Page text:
Security researchers discover serious UEFI firmware vulnerabilities affecting millions of Lenovo laptops
A team of security researchers at ESET have unearthed a trio of vulnerabilities with Lenovo laptops. More than one hundred different models of laptop are affected, meaning that millions of owners are at risk.
Two of the vulnerabilities (CVE-2021-3971 and CVE-2021-3972) affect UEFI firmware drivers and are extremely worrying because of the potential implications of exploitation. CVE-2021-3970 is a slightly less serious memory corruption problem, but it remains concerning.
Windows 11 is cool, but let's be honest -- Microsoft's operating system is total overkill for the vast majority of users. When a family member asks my advice on buying a new PC, I almost always suggest a Chromebook. Why? Because they tell me everything they do is in the web browser anyway. And by getting them onto Chrome OS, there is a far reduced chance of them bothering me for PC help in the future. Chromebooks are simple and secure.
But what Chromebook should they buy? Ah, that is a tough one. There are so many great makes and models on the market these days. You really can't go wrong by sticking with reputable brands such as Acer, ASUS, or HP. One of my personal favorites, however, is Lenovo. That company is legendary for offering high-quality Windows computers, and its Chromebooks are no different.
For the most part, Android smartphones are pretty boring nowadays. LG has often been a risk-taker in the Android market, taking chances with unique phones that have funky designs and cool features. Sadly, LG has decided to leave the mobile market. Thankfully, Lenovo seems ready to take the reins with its brave new Legion Phone Duel 2 -- a drool-worthy gaming-focused 5G smartphone that is a successor to last year's model.
What makes the Lenovo Legion Phone Duel 2 so special? Well, it builds upon its predecessor with better specifications and a nicer overall design. It has a huge (6.92-inch) high-resolution (2460 x 1080) AMOLED HDR display, 44MP front camera, and 64MP rear shooter. The front camera pops out from the side of the phone, meaning there is no notch to interfere with the screen.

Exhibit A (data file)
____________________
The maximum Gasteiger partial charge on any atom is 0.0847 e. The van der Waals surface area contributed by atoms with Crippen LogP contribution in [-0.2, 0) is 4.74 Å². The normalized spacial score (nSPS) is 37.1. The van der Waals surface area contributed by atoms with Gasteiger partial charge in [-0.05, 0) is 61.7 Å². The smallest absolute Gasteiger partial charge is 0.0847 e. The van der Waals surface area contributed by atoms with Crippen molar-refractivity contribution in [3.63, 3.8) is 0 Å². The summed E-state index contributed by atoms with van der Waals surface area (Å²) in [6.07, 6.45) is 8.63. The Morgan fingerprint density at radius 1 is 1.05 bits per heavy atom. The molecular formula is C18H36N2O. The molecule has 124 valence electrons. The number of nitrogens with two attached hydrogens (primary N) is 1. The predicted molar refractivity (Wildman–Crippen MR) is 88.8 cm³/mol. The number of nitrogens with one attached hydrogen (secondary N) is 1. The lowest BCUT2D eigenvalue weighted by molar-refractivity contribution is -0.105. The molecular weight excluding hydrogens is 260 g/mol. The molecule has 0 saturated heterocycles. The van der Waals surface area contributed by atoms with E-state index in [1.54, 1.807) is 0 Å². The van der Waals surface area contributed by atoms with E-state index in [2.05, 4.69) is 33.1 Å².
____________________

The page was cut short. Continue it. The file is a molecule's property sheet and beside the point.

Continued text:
Ahh, ThinkPad. There is probably no line of Windows laptops that's more respected or celebrated. And look, it isn't hard to see why. The notebook computer series started by IBM, and ultimately taken over by Lenovo, has proven to be one of the most reliable in the industry. You really can never go wrong with a ThinkPad. Pricey? Sometimes. But often worth the cost.
Today, Lenovo unveils a new laptop that it claims to be "the thinnest ThinkPad ever." Called "ThinkPad X1 Titanium Yoga," this convertible notebook has a thickness of just 11.5 mm. Despite its thin body, it can be configured with impressive specifications, such as an 11th gen Intel Core i7, up to 16GB of RAM and up to a 1TB SSD. It even offers 5G connectivity. And of course, it has the traditional ThinkPad pointing nub.
With many people working from home and relying on the internet more than ever to run their personal lives, there's greater focus on the quality of online experience.
In the run up to next week’s virtual CES, Lenovo has announced a range of new devices aimed at providing better and more personalized connectivity. Among the highlights is a 5G-enabled laptop for those with out access to fast home broadband.
Do laptops need to keep getting thinner and lighter? Oh, hell yeah. True, we are starting to get to the point where they really can't get any more svelte, but as engineers continue to show, they will keep working to push boundaries. For instance, today, Lenovo officially unveils an impossibly thin and light laptop that is sure to delight road warriors. Called "ThinkPad X1 Nano," it weighs less than two pounds and is just 0.55 inches thick.
The ThinkPad X1 Nano comes with some bleeding-edge technology such as Wi-Fi 6, optional 5G, and Thunderbolt 4 (two ports). It is powered by up to an 11th Generation Intel Core i7 processor, and it can be configured with up to 16GB RAM and up to a 1TB SSD. The 13-inch 2K display comes in both touch and non-touch options, and Lenovo promises up to 17.3 hours of battery life. And yes, the HD camera is compatible with Windows Hello.
Lenovo's ThinkPad and ThinkStation computers are legendary. They are very well known for being well-built and reliable. That is why many businesses (and consumers) choose those computers for their needs. While these computers are mostly sold running Windows, the company has also been selling machines running Linux. Not only can you buy a Lenovo PC with Ubuntu preinstalled, but the company is even selling a laptop loaded with Fedora!
Showing it is a true friend of the Linux community, Lenovo has decided to expand its offering of computers running Ubuntu. Yes, folks, if you are a fan of that operating system, you can now buy these Linux computers from Lenovo.com globally -- they are no longer limited to enterprise customers. Anyone can buy them easily, and yes, this includes both ThinkStation desktops and ThinkPad laptops.